I know empathy and tone of voice sound weird in the same sentence however I have found it to be so important. Many things contribute to a person’s tone of voice like their geography (move from the North to the South and that will make totally sense – trust me), age and culture. When someone’s tone of voice does not match what we think it should be, crazy can unleash, even if we had a “perfect past”. I have to stop and ask myself, did I take in account that their tone of voice may not even be close to how I interpreted it before I let the crazy run wild?   

That is where empathy comes in, the beautiful ability to understand and share the feelings of another.  Over the last 9 years of our marriage we have learned that…

Tone of our voice can totally affect our romantic notions of happily ever after. 

tone of our voice husband and wife sit on porch guy plays guitar


Within the epic grand adventure of marriage there is this little valley that lives inside, it is called comfortability.  The valley is great and filled with lots of fruit, beautiful fields of vibrant flowers, epic waterfalls and romantic notions of grand adventure. However, there are also beasts that live in that valley. Those beasts come out when we get to comfortable and show parts of us that are not so pretty. You know what I mean boo! 

As a couple Brandon and I have come up with little ways to keep those beasts way – at least most of the time.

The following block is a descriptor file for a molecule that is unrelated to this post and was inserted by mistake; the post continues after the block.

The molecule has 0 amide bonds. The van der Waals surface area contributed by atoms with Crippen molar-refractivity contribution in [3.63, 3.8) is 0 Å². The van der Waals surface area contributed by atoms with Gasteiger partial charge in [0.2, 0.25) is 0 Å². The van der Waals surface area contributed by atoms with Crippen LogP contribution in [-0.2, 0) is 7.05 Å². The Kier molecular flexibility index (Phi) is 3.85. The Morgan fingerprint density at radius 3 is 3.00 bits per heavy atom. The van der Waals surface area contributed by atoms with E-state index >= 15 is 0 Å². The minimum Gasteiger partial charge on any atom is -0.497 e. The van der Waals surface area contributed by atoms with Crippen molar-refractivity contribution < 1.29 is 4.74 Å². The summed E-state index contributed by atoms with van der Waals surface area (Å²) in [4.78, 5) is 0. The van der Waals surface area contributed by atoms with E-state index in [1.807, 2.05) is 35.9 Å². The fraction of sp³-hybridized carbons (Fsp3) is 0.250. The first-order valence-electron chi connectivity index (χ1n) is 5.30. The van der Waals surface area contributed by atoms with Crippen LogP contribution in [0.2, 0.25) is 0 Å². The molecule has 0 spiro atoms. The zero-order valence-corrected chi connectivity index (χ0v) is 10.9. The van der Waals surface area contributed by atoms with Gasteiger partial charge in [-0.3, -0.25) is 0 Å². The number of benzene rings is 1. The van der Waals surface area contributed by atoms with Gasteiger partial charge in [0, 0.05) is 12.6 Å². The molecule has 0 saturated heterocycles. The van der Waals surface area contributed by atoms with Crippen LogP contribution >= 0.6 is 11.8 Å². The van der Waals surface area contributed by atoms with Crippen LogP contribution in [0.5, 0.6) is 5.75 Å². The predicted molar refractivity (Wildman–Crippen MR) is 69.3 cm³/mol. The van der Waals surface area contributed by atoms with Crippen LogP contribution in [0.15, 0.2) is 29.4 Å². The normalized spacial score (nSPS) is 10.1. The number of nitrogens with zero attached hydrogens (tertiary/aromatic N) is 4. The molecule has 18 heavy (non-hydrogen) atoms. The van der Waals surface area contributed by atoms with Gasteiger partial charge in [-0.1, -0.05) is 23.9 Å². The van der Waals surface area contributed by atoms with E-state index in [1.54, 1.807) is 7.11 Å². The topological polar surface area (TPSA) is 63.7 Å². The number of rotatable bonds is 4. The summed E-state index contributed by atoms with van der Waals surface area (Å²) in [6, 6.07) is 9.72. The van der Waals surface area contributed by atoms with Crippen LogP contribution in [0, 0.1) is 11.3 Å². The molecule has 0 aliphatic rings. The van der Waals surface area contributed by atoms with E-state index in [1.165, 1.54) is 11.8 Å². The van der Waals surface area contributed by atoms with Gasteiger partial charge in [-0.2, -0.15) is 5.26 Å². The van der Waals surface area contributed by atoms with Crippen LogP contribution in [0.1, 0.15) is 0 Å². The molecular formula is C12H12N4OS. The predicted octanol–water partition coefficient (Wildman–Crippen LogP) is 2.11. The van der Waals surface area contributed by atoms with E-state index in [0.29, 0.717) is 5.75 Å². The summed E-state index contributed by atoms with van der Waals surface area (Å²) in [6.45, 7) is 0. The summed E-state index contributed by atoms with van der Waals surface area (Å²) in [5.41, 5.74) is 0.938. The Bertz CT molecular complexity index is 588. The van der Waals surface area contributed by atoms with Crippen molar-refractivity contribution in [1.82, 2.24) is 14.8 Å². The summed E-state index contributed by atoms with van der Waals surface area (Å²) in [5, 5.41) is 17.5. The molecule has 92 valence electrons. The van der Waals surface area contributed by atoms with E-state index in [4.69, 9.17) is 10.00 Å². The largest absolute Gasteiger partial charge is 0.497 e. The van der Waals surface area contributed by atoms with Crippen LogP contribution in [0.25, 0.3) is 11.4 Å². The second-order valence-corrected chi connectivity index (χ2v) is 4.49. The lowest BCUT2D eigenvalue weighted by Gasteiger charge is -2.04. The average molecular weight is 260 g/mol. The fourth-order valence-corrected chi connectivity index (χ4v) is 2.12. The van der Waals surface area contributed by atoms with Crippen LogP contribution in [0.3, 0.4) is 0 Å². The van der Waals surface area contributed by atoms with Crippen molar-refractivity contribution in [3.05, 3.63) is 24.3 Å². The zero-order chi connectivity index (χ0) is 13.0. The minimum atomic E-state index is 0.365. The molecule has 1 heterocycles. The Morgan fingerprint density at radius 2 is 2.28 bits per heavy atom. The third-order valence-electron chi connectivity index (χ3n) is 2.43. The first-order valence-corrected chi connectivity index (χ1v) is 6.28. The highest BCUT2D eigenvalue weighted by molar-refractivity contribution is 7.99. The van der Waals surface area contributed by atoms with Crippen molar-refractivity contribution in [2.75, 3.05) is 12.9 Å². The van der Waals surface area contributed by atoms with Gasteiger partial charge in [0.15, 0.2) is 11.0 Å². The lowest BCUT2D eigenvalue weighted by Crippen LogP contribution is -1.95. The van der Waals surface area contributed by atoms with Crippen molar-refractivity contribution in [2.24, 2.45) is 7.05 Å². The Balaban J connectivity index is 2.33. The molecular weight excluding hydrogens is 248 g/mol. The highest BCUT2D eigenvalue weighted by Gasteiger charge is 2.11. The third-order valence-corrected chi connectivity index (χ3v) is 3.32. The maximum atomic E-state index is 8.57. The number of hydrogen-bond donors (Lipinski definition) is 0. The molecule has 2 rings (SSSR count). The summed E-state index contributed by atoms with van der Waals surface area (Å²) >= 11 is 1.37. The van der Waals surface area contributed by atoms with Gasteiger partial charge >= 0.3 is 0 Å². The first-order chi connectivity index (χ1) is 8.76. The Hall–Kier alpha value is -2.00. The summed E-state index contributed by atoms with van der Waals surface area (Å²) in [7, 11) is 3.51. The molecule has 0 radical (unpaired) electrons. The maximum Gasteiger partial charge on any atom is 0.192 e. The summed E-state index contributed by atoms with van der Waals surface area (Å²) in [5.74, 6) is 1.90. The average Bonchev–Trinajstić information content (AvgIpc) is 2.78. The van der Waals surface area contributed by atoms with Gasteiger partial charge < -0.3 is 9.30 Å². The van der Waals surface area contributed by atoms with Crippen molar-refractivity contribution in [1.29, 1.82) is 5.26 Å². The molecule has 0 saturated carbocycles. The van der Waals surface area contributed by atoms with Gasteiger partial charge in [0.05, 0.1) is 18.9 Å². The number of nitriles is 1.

1. When we are listening too or speaking with each other we keep in the back of our mind, I love you (even if we are upset). It is very simple but helps so much!
  2. Embrace discomfort. That icky feeling of “I’m not able to hold my own” in the conversation anymore. This feeling is not true as long as we stay calm. We breathe and think before we talk. This one has to be practiced but it is so worth it. When we pause before we speak it makes us appear to be wise, intentional, thoughtful, mindful and intelligent. Hello, those are all great! But what is more important is it gives us time to really look at a situation.  To not over react, to use empathy, to control ourselves and to truly love the other person. 
  3. No cursing. This may sound small and silly, but not cursing helps the situation deescalate. Brandon and I both feel that cursing at the other shows disrespect and total lack of self-control.     
  4. We welcome feedback by asking genuine questions with a genuine tone of humility (mindfulness comes in here big time). Instead of cursing and letting ourself get even more upset we will humble ourselves to ask a genuine questions like:When you said __(fill in the blank)__ with the tone of  __(fill in the blank)__  what did I do to cause you to react that way? 

This can really help to bring the communication to light. The other person may not have even know they had a tone in their voice that you interpreted a certain way. That single statement can take what could have become an argument and turn it into a love building moment that will then lead to real romantic notions of happily ever after! 

Bonus Note: Remember the beasts in the valley are sneaky so don’t hate yourself or the other person if they sneak up and you fail to defeat it, instead use that time to cultivate a culture of forgiveness.